(Today’s post is a part of the A-to-Z Blogging Challenge 2016. Day 3 is the letter C!)
Do you have internet friends? You know, someone you met online that has no connection to your “real-life” life. Maybe you’ve managed to meet once, or maybe you’ve never met at all. But you chat just about every day, Skype, and send jokes back and forth; you gossip about other people you both know on Facebook.
You probably know each other’s families as well as your own, and you’ve been through all sorts of ups and downs together.
If you’re a blogger, I can almost guarantee that’s true. And for a lot of us, it happened because of blog comments – and comments are the letter C in my A-to-Z Blogging Challenge.
There’s been a debate going on for a long time about whether or not bloggers should leave the comments enabled on their posts.
There’s lots of pros and cons going back and forth about it, too.
But I’m going to tell you that in my opinion:
Blogging was founded on the idea that there could be a conversation between the author and the reader. Old school journalism was more of a one way street – but blogging gave writers the ability to connect with their readers in a way that hadn’t been possible before.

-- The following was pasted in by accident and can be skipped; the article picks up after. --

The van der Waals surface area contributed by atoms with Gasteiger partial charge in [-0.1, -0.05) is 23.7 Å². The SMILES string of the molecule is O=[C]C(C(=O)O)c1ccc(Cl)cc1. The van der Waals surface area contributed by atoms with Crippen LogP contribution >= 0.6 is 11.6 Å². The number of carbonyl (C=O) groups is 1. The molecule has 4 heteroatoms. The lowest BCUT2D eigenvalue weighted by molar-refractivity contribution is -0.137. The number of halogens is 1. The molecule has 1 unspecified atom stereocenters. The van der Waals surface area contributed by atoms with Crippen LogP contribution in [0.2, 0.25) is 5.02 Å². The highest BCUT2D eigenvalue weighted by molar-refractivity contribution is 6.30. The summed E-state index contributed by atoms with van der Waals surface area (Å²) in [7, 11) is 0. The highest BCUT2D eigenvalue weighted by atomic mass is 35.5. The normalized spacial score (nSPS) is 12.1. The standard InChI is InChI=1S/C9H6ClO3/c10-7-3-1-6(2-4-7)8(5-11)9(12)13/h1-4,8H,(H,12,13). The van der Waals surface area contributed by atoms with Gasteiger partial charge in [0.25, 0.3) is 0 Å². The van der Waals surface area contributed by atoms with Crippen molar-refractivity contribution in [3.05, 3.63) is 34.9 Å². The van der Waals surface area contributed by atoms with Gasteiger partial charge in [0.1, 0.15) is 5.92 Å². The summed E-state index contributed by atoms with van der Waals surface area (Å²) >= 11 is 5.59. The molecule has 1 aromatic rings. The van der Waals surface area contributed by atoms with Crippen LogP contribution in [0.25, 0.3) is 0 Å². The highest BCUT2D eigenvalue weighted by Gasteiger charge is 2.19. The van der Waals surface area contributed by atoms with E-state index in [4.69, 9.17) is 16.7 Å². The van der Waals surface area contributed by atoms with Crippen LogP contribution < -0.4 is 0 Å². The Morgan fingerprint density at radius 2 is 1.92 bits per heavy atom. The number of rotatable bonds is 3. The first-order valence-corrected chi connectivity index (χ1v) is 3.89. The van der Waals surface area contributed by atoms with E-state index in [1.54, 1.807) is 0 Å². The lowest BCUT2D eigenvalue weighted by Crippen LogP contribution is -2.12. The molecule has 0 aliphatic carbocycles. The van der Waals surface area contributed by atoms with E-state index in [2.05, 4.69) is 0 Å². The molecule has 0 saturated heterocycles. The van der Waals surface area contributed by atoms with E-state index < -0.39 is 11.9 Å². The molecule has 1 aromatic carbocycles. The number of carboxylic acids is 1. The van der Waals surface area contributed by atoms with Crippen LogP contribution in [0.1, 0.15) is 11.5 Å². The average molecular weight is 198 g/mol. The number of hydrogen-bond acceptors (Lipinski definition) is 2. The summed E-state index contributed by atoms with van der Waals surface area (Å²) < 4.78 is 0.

Amazing things can happen in the comment section of a blog – ideas can be shared and debated, thoughts can be expanded, and relationships can be built. I sometimes learn as much from my comments as my readers do from me! I love when someone has a better idea or a fresh way of looking at a problem and tells me so in the comments.
There are a lot of big name bloggers that don’t do comments. Seth Godin (big name blogger and the dude that invented Squidoo) is famous for “breaking all the rules” of blogging – he generally writes very short posts, and he has no comment section. In part, he said that “it permanently changes the way I write. Instead of writing for everyone, I find myself writing in anticipation of the commenters.”
Here’s my thought on that: I don’t want to write for everyone. I have a niche and I want to write for those people. And the people who comment on my blog are generally the people I’m writing for. I want to know what they think, what they’re problems and questions are. If I’m not letting them comment on my blog, how will I know those things?
In fact, some major bloggers who decided that comments were more of a distraction than a benefit are changing their tunes. In this interview on Social Media Examiner, Brian Clark from CopyBlogger explains why they originally turned comments off back in 2014, and why they’ve turned them back on again. And what it seems to boil down to is – Community.
Most bloggers love building a community around their blog. I love building a community around my blog! I love connecting and getting immediate feedback that lets me know when I’m on the right track.
Because here’s the deal – my blog isn’t for me. I’m not writing to share my deepest thoughts with the world. I blog because I want to reach out and help people. How can I help you if I don’t give you the opportunity to connect with me?
So yeah. Comments. Leave ’em on. And leave me a comment below!